Weathervanes of farm horses, recreational trotters with buggies, and portraits of famous racing steeds with jockeys were inspired by popular lithographs printed by Currier & Ives and others. For this weathervane of Hindoo, the most famous racehorse of his day, L.W. Cushing & Sons commissioned a carved wooden pattern in 1881. A hollow iron mold was formed from the pattern, and sheets of copper were hammered inside to create two sides that were soldered together. In 1955, collector and folk art dealer Edith Halpert acquired the original wooden templates and patterns required to produce a complete unit. She commissioned this copper weathervane of Hindoo and presented it to Shelburne Museum. Mrs. Halpert was a friend of museum founder Electra Havemeyer Webb and served on the museum's early board of trustees.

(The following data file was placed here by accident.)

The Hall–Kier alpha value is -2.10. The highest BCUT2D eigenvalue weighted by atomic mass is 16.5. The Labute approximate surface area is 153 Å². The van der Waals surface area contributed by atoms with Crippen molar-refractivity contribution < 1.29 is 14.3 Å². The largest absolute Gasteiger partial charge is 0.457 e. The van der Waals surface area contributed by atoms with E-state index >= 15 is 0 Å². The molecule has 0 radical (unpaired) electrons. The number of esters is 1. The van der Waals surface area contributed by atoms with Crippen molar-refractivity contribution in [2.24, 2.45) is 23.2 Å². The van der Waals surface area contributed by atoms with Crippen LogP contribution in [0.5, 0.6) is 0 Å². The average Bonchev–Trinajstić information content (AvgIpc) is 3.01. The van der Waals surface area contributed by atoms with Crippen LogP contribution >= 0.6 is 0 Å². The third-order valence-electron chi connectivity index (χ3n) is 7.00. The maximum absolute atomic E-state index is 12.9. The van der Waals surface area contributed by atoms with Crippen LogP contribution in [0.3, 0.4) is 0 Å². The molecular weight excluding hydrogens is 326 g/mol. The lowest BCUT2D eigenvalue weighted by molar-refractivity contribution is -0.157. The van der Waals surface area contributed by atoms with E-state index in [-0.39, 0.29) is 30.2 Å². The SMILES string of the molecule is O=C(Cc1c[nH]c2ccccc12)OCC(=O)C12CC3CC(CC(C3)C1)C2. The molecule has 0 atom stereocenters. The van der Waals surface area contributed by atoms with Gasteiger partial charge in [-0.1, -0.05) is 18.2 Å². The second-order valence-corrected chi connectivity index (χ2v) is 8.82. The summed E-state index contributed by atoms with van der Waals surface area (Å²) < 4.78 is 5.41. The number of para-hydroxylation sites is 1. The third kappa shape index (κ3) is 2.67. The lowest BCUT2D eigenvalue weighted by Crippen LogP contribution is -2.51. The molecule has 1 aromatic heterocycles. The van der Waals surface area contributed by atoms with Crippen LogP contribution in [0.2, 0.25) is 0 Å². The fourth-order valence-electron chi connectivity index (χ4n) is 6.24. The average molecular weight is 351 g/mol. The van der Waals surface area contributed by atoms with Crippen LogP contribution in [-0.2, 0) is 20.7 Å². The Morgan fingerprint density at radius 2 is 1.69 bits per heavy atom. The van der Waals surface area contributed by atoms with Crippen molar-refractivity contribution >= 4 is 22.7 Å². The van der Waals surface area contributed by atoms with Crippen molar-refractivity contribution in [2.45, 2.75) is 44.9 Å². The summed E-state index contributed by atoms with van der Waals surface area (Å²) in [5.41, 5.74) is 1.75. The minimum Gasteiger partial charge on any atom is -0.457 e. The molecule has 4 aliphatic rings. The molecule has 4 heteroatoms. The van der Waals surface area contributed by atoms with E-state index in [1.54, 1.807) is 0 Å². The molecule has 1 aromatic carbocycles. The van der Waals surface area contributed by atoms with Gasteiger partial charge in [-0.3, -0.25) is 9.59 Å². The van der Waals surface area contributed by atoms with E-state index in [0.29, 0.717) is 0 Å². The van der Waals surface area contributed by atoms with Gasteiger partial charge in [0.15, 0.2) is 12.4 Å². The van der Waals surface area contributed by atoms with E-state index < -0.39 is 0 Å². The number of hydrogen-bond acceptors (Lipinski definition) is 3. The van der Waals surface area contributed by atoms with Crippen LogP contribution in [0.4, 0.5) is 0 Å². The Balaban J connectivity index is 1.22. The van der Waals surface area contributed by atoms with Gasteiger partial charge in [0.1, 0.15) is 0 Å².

Silhouettes in the Sky: The Art of the Weathervane by Jean M. Burks
Merino Sheep, L.W. Cushing & Sons (working 1872-1933), Waltham, MA, circa 1872-1890. Found on a farm in Addison County, Vermont. Copper. H. 20-1/2, W. 28, D. 7 in. Purchased from Harry E. Knapp, Rutland, Vermont, 1954. FW-61.

When David Humphreys (1752-1818), the U.S. minister to Spain was recalled in 1802 by President Jefferson, he brought back a flock of Merino sheep (which produce a heavy fleece of exceptional quality) and became one of America's first successful wool processors. The mill he built on the Naugatuck River in Connecticut in 1806 spawned seventy-five more mills in New England by 1815. Improved machinery further stimulated the industry in the 1830s and 40s and the Civil War brought an even greater demand for woolen uniforms. A variety of sheep and rams were depicted on weathervanes throughout New England although the treatment of the wool is handled in a variety of ways. Some examples have wool punched in a random pattern while others exhibit great detail in the repoussée process.

Jean M. Burks is senior curator, Shelburne Museum, Shelburne, Vermont.

1. Myrna Kaye, Yankee Weathervanes, Toronto: Clarke, Irwin & Company, Limited, 1975, 1-3.

2. Robert Bishop and Patricia Coblentz, A Gallery of American Weathervanes and Whirligigs, New York: E.P. Dutton, 1981, 11.

3. Myrna Kaye, Yankee Weathervanes, Toronto: Clarke, Irwin & Company, Limited, 1975, 1-3.